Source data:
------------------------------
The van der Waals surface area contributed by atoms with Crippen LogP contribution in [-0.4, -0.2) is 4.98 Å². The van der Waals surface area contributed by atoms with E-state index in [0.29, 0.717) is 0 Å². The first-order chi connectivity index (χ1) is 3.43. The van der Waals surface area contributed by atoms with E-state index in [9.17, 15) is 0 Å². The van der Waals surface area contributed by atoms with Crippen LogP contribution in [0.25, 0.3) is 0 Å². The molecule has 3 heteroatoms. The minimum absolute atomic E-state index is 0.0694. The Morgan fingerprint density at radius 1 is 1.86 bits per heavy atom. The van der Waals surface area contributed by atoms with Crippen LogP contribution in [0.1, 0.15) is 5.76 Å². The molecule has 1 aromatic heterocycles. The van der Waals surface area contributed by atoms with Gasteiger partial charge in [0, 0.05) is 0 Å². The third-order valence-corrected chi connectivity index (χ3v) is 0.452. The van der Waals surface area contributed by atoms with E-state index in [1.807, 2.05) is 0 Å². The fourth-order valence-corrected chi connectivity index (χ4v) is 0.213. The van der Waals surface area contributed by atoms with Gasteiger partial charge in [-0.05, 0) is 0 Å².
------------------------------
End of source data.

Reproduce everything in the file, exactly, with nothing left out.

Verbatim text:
The van der Waals surface area contributed by atoms with Crippen LogP contribution in [-0.4, -0.2) is 4.98 Å². The van der Waals surface area contributed by atoms with E-state index in [0.29, 0.717) is 0 Å². The first-order chi connectivity index (χ1) is 3.43. The van der Waals surface area contributed by atoms with E-state index in [9.17, 15) is 0 Å². The van der Waals surface area contributed by atoms with Crippen LogP contribution in [0.25, 0.3) is 0 Å². The molecule has 3 heteroatoms. The minimum absolute atomic E-state index is 0.0694. The Morgan fingerprint density at radius 1 is 1.86 bits per heavy atom. The van der Waals surface area contributed by atoms with Crippen LogP contribution in [0.1, 0.15) is 5.76 Å². The molecule has 1 aromatic heterocycles. The van der Waals surface area contributed by atoms with Gasteiger partial charge in [0, 0.05) is 0 Å². The third-order valence-corrected chi connectivity index (χ3v) is 0.452. The van der Waals surface area contributed by atoms with E-state index in [1.807, 2.05) is 0 Å². The fourth-order valence-corrected chi connectivity index (χ4v) is 0.213. The van der Waals surface area contributed by atoms with Gasteiger partial charge in [-0.05, 0) is 0 Å².